Devin Brooks plays basketball with more than a dash of flair.
“My game has a lot of spiciness to it,” the Creighton junior guard said.
Therein rests the challenge for Greg McDermott. The Creighton coach must find an on-court middle ground to assure that Brooks is inducing indigestion in opponents and not the Bluejays' coaching staff.
McDermott doesn't want to take away the sizzle that gives the 6-foot-2 New Yorker the potential to do special things on the court. Creighton fans witnessed some of that during Friday's exhibition game against Northern State as Brooks dished out seven assists — several that bordered on the spectacular — to go with six points.
At the same time, McDermott knows it's a fine line between playing with control and without. Keeping Brooks on the right side of that line will benefit both the player and the team.
“We understood who Devin was when we recruited him,” McDermott said. “We knew he had the ability to get into the paint, and he has unbelievable vision. Now we just have to get him to make the simple play.”
Brooks must also develop a discipline on defense that lets him use his quickness and instincts without jeopardizing the team's master plan.
It's a process, McDermott said, that requires patience on his part, as well as Brooks' willingness to adjust his game to fit the system.
“We're teaching him to play a different way than he has played before,” McDermott said after the exhibition. “More than likely, he's always been one of the leading scorers on his team and he's taken the most shots.
“Now, we're asking him to play a different role and get his teammates involved. He's adjusted well, and this was a good, positive step. We'll build on it and continue to learn from it.”
Brooks played 15 minutes in the exhibition. He made all three of his shots, one of which came after a shifty drive through the lane. Another came after he grabbed an offensive rebound, a talent he has been exhibiting since Creighton started practice in late September.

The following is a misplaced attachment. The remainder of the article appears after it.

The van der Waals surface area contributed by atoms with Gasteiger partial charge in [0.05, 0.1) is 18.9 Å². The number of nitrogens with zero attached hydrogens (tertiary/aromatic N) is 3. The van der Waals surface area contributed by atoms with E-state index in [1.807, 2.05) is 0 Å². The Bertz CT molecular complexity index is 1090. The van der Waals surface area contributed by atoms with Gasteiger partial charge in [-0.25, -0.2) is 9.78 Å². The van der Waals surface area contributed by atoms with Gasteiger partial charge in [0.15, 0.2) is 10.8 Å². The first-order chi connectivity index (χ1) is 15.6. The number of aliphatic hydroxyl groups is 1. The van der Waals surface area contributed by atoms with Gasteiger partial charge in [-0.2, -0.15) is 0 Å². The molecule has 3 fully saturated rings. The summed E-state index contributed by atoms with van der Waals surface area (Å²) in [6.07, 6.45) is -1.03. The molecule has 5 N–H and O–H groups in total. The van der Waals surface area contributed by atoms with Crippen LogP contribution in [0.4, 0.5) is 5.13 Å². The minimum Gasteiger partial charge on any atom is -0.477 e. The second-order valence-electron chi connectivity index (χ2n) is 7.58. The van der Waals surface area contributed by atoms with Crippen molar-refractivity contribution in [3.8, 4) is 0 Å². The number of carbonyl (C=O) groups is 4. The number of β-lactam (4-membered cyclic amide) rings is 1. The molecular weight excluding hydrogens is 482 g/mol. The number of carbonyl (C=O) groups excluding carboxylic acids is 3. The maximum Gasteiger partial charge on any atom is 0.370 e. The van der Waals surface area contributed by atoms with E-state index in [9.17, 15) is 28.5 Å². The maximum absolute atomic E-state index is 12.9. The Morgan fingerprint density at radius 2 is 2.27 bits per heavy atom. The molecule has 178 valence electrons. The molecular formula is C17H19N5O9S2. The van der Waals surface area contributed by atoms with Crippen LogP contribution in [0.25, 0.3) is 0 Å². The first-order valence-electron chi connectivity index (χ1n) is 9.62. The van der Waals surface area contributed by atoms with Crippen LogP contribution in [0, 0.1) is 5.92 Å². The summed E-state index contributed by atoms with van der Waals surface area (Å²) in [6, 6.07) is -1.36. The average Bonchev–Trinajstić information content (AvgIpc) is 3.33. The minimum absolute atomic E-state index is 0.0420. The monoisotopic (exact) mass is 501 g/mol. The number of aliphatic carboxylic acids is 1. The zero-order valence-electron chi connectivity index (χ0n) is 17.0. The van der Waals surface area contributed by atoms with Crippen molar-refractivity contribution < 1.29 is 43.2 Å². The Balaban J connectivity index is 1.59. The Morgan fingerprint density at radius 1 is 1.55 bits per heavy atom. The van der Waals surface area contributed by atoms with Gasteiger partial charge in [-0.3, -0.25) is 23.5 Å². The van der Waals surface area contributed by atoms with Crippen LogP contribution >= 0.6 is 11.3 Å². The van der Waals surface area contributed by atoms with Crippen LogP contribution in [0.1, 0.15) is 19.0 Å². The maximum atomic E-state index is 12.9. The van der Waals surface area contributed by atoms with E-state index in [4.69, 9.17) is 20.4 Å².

It was Brooks' passing against Northern State that proved to be the most entertaining part of his game. He set up Doug McDermott for a 3-pointer with a behind-the-back, left-handed, cross-court pass. He found Zach Hanson for a layup with a no-look bounce pass from the foul line.
Brooks' best pass might have come when, sprinting full speed on a break, he threaded a one-handed bounce pass past a defender to Hanson, who was fouled before he could convert an easy layup.
“Devin is really gifted with his vision,” said guard Grant Gibbs, no slouch himself in that area. “He brings a different dynamic when he's out there.”
Doug McDermott complimented Brooks for showing more restraint in the game than his teammates have sometimes seen in practice.
“Devin made some really good plays,” Doug McDermott said. “At times he tries to do too much, but he kept it simple and made some really good passes.”
Brooks averaged almost six assists a game as a sophomore last season at Iowa Western Community College. He also averaged 15.9 points and 6.6 rebounds while earning third-team junior college All-America honors.
Brooks knows there are changes he must make to his game, but he sees them as being more minor than major.
“I can still play my game within our system,” he said. “It's not hard adjusting. And guys are going to crowd Doug and Ethan Wragge, and that allows me to penetrate easier.
“When they collapse on me, it allows the shooters to be open. My game fits this style perfectly.”